I watched with interest. Horses are awkward things to drench at any time
and Tommy didn't like Istin, even though it was good for him. On my last
visit I had noticed that he was becoming very clever at holding the
bitter mixture at the back of his throat instead of swallowing it. I had
managed to foil him by tapping him under the chin just as he was toying
with the idea of coughing it out and he had gulped it down with an
offended look. But it was more and more becoming a battle of wits.
Carmody never really had a chance. He started off well enough by
grasping the horse's tongue and thrusting the bottle past the teeth but
Tommy outwitted him effortlessly by inclining his head and allowing the
liquid to flow from the far side of his mouth.
"It's coming out t'other side, young man!" the farmer cried with some
The student gasped and tried to direct the flow down the throat but
Tommy had summed him up immediately as an amateur and was now in
complete command of the situation. By judicious rolling of the tongue
and a series of little coughs and snorts he kept ridding himself of most
of the medicine and I felt a pang of pity at the sight of Carmody
weaving about on the creaking chair as the yellow fluid cascaded over
At the end, the farmer squinted into the empty bottle.
"Well I reckon t'oss got SOME of it," he muttered sourly Carmody eyed
him impassively for a moment, shook a few ounces of Istin solution from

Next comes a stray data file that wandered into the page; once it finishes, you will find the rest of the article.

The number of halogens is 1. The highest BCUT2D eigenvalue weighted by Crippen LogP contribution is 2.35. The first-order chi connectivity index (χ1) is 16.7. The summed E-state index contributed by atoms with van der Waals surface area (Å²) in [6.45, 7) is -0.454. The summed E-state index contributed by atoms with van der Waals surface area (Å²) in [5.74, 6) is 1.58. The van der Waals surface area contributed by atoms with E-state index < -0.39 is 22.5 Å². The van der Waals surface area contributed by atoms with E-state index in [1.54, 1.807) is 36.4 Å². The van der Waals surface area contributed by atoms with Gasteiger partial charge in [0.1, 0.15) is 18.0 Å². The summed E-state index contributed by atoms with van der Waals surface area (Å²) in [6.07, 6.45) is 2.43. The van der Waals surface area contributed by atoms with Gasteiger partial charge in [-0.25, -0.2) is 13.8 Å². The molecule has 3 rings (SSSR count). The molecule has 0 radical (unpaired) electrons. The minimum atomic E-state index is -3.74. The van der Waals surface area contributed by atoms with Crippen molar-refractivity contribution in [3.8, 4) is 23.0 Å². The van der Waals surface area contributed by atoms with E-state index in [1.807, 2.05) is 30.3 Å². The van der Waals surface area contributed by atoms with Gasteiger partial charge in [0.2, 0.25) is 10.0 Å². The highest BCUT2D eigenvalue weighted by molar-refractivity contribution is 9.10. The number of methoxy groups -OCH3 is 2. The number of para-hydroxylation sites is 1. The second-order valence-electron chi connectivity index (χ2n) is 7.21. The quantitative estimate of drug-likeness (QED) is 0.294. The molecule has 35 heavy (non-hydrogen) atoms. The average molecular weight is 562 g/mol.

somewhere up his sleeve and strode out of the stable.
At the next farm I was surprised to detect a vein of sadism in my
makeup. The owner, a breeder of pedigree Large Whits pigs, was exporting
a sow abroad and it had to be subjected to various tests including a
blood sample for Brucellosis. Extracting a few c.c."s of blood from the
ear vein of a struggling pig is a job which makes most vets shudder and
it was clearly a dirty trick to ask a student to do it, but the memory
of his coldly confident request at the beginning of the afternoon seemed
to have stilled my conscience. I handed him the syringe with scarcely a
The pigman slipped a noose into the sow's mouth and drew it tight over
the snout and behind the canine teeth. This common method of restrain
isn't at all painful but the sow was one of those who didn't like any
form of mucking about. She was a huge animal and as soon as she felt the
rope she opened her mouth wide m a long-drawn, resentful scream. The
volume of sound was incredible and she kept it up effortlessly without
any apparent need to draw breath. Conversation from then on was out of
the question and I watched in the appalling din as Carmody put an
elastic tourniquet at the base of the sow's ear, swabbed the surface
with spirit and then poked with his needle at the small blood vessel.
Nothing happened. He tried again but the syringe remained obstinately
empty. He had a few more attempts then, as I felt the top of my head was
going to come loose I wandered from the pen into the peace of the yard.
I took a leisurely stroll round the outside of the piggery, pausing for
a minute or two to look at the view at the far end where the noise was
comparatively faint. When I returned to the pen the screaming hit me
again like a pneumatic drill and Carmody, sweating and slightly
pop-eyed, looked up from the ear where he was still jabbing fruitlessly.
It seemed to me that everybody had had enough. Using sign language I
indicated to the student that I'd like to have a go and by a happy
chance my first effort brought a dark welling of blood into the syringe.
I waved to the pigman to remove the rope and the moment he did so the
big sow switched off the noise magically and began to nose, quite
unperturbed, among the straw.
Let Sleeping Vets Lie by James Herriot / Humor / History & Fiction have rating 4 out of 5 / Based on32 votes